Brendan started channeling his inner Neil Young, Hendrix, Satriani, Stone Temple Pilots, and Queens of the Stone Age.  After many years of experience with various types of percussion, Alissa grabbed a drum kit and decided to teach herself the drums.  

Their live performance is visceral. Their lyrics are personal.  Their passion comes through in every song. Sometimes on stage, a fight or an argument from before the show comes alive and becomes part of the performance.  “Hate singing” has admittedly happened.  But they have nothing to hide.  They are authentically themselves. All of themselves.  And it gives the audience permission to let loose.  It’s therapeutic for the band and for the audience.  

Like many others, the impact of the last 20 months has been challenging.  As soon as the pandemic hit North America, Alissa knew the next 2 years of her life would be drastically different. It was gut wrenching.  The album was recorded but Alissa and Brendan needed to recalibrate and find new ways to keep going.   She was asked by the City of Toronto to do a Facebook livestream for AVR and did a second one for a multicultural festival called “Happening Multicultural Live”.   

Queens & Kings did some festivals with Dropout entertainment and a Hallowe’en special in 2020.  The trick was to keep as active as possible – which included a lot of writing on guitar and a rented electronic drum kit.   She rented lights from Long & McQuade for another Queens & Kings livestream for a Balanced Breakfast festival.  As an artist, she just used her creativity to find ways to solve problems and to find ways to keep going.   “Being a musician isn’t a job; it’s something you have to do.  We’re just problem solvers and we’re used to kicking doors down and figuring it out.”

Meanwhile, Brendan spent much of the pandemic in Cobourg, taking care of his Mom who had broken her arm pre-pandemic.

Luckily, their album was recorded before pandemic and now they had the time to do the post work during pandemic.  They worked remotely on mixing the album with their engineer Vic Florencia and continued to work on music and videos remotely and sometimes together when Brendan could come to town.  Given their ear for perfection and their attention to detail in the production process, each song has had the time to be crafted to the level they expect of themselves.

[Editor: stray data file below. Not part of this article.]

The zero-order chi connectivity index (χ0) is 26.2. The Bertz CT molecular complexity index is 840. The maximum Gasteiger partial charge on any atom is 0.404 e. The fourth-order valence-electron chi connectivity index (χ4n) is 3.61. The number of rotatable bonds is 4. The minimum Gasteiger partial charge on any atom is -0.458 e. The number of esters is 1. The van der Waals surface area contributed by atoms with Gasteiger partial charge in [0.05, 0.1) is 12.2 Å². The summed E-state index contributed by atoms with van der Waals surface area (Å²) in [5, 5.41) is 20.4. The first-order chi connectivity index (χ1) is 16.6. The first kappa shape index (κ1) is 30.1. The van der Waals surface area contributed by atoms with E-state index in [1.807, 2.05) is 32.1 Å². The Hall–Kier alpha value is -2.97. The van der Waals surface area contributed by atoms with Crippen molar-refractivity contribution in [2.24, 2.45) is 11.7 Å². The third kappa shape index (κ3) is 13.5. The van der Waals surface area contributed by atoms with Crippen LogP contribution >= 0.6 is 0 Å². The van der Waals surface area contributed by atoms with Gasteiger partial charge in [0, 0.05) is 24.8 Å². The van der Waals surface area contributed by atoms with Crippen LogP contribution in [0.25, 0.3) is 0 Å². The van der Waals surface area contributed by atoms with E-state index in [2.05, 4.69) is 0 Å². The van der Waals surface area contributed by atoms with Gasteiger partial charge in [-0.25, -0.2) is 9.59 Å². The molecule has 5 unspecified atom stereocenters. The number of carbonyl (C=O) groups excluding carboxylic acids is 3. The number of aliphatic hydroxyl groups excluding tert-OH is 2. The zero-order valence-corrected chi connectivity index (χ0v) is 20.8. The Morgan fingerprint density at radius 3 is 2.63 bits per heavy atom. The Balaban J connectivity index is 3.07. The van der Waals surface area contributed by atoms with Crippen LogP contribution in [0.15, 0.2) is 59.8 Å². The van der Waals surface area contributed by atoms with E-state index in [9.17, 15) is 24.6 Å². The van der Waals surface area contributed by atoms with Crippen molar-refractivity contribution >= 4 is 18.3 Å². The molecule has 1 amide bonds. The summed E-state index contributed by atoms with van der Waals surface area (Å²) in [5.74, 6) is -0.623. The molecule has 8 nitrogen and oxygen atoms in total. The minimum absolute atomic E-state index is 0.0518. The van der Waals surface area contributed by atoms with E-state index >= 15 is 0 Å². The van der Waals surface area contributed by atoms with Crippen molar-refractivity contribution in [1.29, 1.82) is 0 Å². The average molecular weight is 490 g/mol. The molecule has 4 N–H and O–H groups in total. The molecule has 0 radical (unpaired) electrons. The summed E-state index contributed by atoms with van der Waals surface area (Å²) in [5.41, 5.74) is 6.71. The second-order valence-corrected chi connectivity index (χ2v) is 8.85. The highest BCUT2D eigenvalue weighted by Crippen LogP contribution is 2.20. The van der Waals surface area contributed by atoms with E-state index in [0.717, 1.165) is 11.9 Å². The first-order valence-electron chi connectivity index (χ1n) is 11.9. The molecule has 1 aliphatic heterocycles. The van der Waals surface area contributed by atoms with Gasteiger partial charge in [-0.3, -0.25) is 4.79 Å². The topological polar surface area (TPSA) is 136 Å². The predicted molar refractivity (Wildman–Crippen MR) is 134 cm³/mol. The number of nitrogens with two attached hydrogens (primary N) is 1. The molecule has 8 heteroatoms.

Performing at the Bovine Sex Club. Photo credit: Joe Mac

The last show they played live before lockdown was for International Women’s Day 2020 at Cherry Cola’s.  Now with restrictions rolling back, Cherry Cola’s asked them to perform for their official reopening, but they had another show booked for August 21st at Bovine Sex Club with Cigr Club and Mobius Radio.   Out of respect for the Bovine Show, Cherry Cola’s ran their burlesque shows and still gave Queens & Kings their first music night on August 28th.

With each show, they have been getting the feel for live again.  Brendan professed “If I am sweating, I am having a good time.”  And there has been a lot of sweating at these recent shows. 

What’s next?

  • They have an epic Hallowe’en show coming up 10/28 with Neon Bloom and Mandolynne at Sneaky Dees.  There will be costumes, a new musical set and even the first performance of a song that has never been performed live before.
  • Two new music videos are in the works and of course, the 8 song album will be released too.

To stay on top of their live shows and music releases, you can follow them at: